Sophia Antipolis 16 January 2018 - CMR 2018 will showcase the latest advances in cardiovascular magnetic resonance (CMR) and how they are improving patient care and outcomes.
CMR 2018 is a joint EuroCMR and SCMR meeting organised by the European Association of Cardiovascular Imaging (EACVI), a registered branch of the European Society of Cardiology, and the Society for Cardiovascular Magnetic Resonance (SCMR).
It will be held 31 January to 3 February in Barcelona, Spain, at the Centre Convencions Internacional de Barcelona (CCIB). The scientific programme is available here
The congress theme ‘improving clinical value by technical advances’ emphasises how new developments in CMR benefit patients. Higher quality images increase understanding of disease and enable better diagnosis and treatment, while faster scan times help reduce waiting lists and provide a better patient experience.
CMR has a major role to play in the prevention of sudden cardiac death and will be debated at CMR 2018 by leaders in the fields of imaging and arrhythmias. Professor Josep Brugada, a leading clinical cardiologist and arrhythmia expert based in Barcelona, will give a keynote lecture on the latest developments in ventricular arrhythmias. Other distinguished speakers include ESC President Professor Jeroen Bax.
Dr Jose Palomares, CMR 2018 abstract co-chairperson (representing EuroCMR), said: “International clinical and CMR specialists will provide the most up-to-date information in different disease areas. They will also reveal what is on the horizon in terms of furthering our understanding of what causes diseases and how to best diagnosis and treat them.”
Heart disease causes many deaths in women but the way it develops is different to men. In women, heart disease mainly affects the microvessels, making it more difficult to detect. “CMR is particularly well suited to helping us understand heart attacks in women and how to better manage them,” said Dr Allison Hays, CMR 2018 abstract co-chairperson (representing SCMR).
Artificial intelligence is a hot topic and will be the focus of a session on deep learning/machine learning. Professor Daniel Rueckert, a leader in machine learning development in magnetic resonance, will join other specialists to discuss how these areas are revolutionising CMR by boosting productivity and expanding the limits of what can be measured. Novel methods will be presented along with technological advances in this rapidly developing field.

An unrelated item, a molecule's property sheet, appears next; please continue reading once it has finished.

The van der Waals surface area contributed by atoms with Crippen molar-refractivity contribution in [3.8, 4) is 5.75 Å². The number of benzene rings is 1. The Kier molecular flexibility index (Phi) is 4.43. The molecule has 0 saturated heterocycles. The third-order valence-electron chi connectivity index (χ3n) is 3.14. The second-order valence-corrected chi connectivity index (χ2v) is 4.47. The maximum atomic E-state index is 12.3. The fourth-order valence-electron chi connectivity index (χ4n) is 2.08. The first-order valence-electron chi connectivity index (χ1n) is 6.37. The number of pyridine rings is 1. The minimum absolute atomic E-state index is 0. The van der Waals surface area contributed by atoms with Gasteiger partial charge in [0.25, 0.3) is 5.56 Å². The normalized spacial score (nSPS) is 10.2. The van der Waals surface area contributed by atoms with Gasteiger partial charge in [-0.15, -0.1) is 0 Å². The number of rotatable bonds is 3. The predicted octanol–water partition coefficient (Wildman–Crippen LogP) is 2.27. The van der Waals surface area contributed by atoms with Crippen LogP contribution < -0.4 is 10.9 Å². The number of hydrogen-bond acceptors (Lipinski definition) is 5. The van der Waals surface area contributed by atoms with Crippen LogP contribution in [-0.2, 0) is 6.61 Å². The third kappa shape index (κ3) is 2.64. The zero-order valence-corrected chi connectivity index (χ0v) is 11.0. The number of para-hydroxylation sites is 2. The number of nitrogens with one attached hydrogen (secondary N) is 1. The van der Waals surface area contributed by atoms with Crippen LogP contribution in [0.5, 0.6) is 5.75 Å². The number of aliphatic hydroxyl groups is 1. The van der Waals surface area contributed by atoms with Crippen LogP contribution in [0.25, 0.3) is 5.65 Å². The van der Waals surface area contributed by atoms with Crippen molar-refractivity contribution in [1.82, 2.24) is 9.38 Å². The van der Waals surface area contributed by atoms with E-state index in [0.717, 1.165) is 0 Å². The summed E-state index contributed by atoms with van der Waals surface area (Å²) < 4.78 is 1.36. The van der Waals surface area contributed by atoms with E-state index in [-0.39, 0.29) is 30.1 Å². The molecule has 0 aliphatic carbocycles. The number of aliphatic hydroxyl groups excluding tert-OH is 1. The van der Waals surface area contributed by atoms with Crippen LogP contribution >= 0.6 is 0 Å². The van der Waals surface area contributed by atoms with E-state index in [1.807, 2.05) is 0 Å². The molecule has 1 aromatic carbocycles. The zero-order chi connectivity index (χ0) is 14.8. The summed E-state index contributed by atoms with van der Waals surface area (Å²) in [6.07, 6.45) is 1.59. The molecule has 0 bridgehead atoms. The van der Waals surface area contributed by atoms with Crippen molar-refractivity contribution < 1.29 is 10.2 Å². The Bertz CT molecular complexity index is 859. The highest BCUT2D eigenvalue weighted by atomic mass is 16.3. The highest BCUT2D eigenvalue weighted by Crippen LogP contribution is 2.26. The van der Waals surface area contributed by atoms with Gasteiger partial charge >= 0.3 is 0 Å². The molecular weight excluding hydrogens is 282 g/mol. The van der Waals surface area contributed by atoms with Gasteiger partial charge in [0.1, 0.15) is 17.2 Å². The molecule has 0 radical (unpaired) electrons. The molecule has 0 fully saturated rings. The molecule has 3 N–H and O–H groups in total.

CMR is increasingly being used to detect metabolic changes in the heart. Specialists will show how imaging detects fat build up in the heart, which can predict who will develop heart failure and arrhythmias and indicate the impact of medications and lifestyle changes.
Around 1–2% of adults in developed countries have heart failure but treatments are available and some cases can even be prevented. Novel CMR techniques like T1 mapping are being used for the early detection of fibrosis in the heart to identify patients at risk for heart failure. A number original scientific abstracts will show the latest findings in this field.
Ischaemia imaging is another focus in the abstracts, which show the value of CMR in diagnosing and risk stratifying patients with suspected coronary artery disease in a standardised way. Clinical trial results will be presented showing how CMR can be used cost effectively to improve patient outcomes. A workshop will be held in conjunction with the International Society for Magnetic Resonance in Medicine (ISMRM).
Dr Palomares said: “Scientific information is growing exponentially. CMR 2018 brings together leading clinicians and imagers from across the globe to highlight the key developments in cardiovascular magnetic resonance and where the boundaries of science and medicine are being pushed.”
Dr Hays said: “The important technical advances and large scale clinical trials in CMR will be presented, making CMR 2018 an event not to be missed. Patient outcomes are a big focus of the conference – we are not just taking pictures of the heart, we are applying it in a clinically meaningful way to improve healthcare.”